Large organisations rely on people, each with their jobs to do. And what each does impacts on the whole. Decades back it was recognised that how people ‘saw their jobs’ undermines or adds value to what they do, thus affecting the organisation’s overall success.

Management guru Peter Drucker illustrated the power of one’s attitude in his classic analogy where three men were busy cutting stone for a building. When asked what they were doing, the first replied, “I am making a living.” The second kept on hammering while he proudly said, “I am doing the best job of stonecutting in the entire country.” The third one looked up with a visionary gleam in his eyes and said, “I am building a cathedral.” (1)

We can feel the difference such an attitude makes. Rather than mindlessly going about our separate tasks, when everyone is inspired by the same goal, the same vision of what they are working toward, disparate and multifaceted tasks take on a concerted momentum. Furthermore, in times of great change like our own – where the rules keep changing and the job is ever-evolving – a well-articulated and shared vision acts as an inner guide for each individual: if we aren’t sure how to get where we want to be, a vision points the way and can inspire innovative solutions to get there.

The disconnect
Soon organisations everywhere set about identifying a vision. Today, every school has one – but how many motivate the community toward inspired, unified action? In fact, visions can inspire little more than cynicism because regardless of the lofty verbiage adorning websites or letterhead, everything seems to be ‘business as usual.’ This is particularly true for schools where people are exceedingly busy and habitual routines abound: we start the school year, prepare the curriculum, work with students, pursue professional learning, provide feedback and write reports, meet with parents, support co-curricular activities… the list seems endless.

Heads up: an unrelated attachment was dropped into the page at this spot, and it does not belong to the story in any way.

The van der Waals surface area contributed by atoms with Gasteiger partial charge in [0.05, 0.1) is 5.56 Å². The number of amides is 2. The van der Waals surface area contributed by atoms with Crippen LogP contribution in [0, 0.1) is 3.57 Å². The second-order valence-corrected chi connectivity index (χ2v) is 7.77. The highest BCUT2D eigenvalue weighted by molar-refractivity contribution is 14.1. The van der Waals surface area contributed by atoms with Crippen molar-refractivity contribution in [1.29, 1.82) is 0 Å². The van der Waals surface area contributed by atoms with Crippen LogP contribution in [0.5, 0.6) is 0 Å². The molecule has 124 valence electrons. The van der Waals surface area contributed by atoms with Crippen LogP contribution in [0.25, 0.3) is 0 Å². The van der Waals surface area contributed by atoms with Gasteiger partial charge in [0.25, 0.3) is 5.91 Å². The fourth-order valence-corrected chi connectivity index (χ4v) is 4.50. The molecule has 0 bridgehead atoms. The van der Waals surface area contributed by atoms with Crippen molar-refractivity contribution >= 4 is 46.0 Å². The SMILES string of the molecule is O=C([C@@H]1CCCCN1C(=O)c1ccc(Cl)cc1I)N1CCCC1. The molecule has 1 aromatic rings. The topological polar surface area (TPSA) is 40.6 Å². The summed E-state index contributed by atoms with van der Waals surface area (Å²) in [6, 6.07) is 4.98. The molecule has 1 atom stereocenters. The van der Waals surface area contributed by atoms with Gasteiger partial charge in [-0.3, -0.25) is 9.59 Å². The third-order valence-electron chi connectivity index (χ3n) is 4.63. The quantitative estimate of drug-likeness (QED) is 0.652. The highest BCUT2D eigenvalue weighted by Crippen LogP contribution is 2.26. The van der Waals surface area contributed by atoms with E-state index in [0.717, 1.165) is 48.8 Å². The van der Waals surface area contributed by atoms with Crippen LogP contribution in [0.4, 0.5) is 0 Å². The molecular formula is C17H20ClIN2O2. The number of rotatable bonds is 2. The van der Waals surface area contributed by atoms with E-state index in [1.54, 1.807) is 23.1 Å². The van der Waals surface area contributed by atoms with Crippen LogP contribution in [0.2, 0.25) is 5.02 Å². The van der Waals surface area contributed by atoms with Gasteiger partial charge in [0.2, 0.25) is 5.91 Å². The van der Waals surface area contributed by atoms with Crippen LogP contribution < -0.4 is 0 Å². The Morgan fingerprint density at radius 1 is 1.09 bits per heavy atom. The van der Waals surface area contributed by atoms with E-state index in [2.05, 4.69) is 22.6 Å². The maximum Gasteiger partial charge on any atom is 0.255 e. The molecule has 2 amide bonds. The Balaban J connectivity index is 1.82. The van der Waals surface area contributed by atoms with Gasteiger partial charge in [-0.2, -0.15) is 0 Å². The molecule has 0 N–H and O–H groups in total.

Due to this busyness, many decisions are reactions to specific problems or issues: how do we raise test scores; decrease bullying; or motivate students to graduate? The truth is that when an organisation only reacts, many of the ‘solutions’ work at cross-purposes and actually undermine each other (‘raising test scores’ and’ motivating students to graduate’?).

A clear vision helps us keep our sights on the real reason we do what we do: are we ‘teaching to the test’ or ‘fostering lifelong learning?’ A vision, well-developed and integrated into daily practice, is the first step toward a positive cycle of continuous improvement and offers advantages too powerful not to pursue. The remainder of this article elaborates on a process for developing a vision and the subsequent steps to achieve its realisation.

Define the vision
Michael Fullan, school change expert, champions a shared ‘moral imperative’ as the most important tool for managing positive change in schools. Capturing a common sense of ‘this above all else’ can inspire every aspect of how people see their jobs. And technology has fundamentally changed the tasks society expects of us. Last century’s goals of uniform basic literacy and numeracy fall short given this era’s challenges. Therefore many have identified critical 21st century skills, but because we’ve heard them so often, the words have already lost their urgent poignancy: global citizens, lifelong learners, creative-problem solvers, etc. Thus a first challenge to defining a vision is to make sure it will actually meet the needs of successful contemporary learners who arrive equipped with previously unknown personal devices and digital habits.

After working in this area for years, I’ve come to a process that seems to resonate with teachers and schools, one designed to viscerally remind ourselves what it feels like to ‘learn’. The premise being that feelings carry an inner wisdom that information and ideas can fail to mobilise and that when a person knows the joy of learning, he or she is better prepared for taking advantage of our unforseen opportunities and surmounting obstacles. Use the following reflection to help everyone get in touch with a personally meaningful experience they’ve had as learners.
Begin by recalling a time you were engaged in an experience when you felt you were really learning. That energised, alive state where you could sense yourself growing. The experience could relate to your profession, but could just as easily be drawn from hobbies, recent interests, long-standing pastimes, traditional family activities, anything. Take as much time as you need to focus on one specific experience.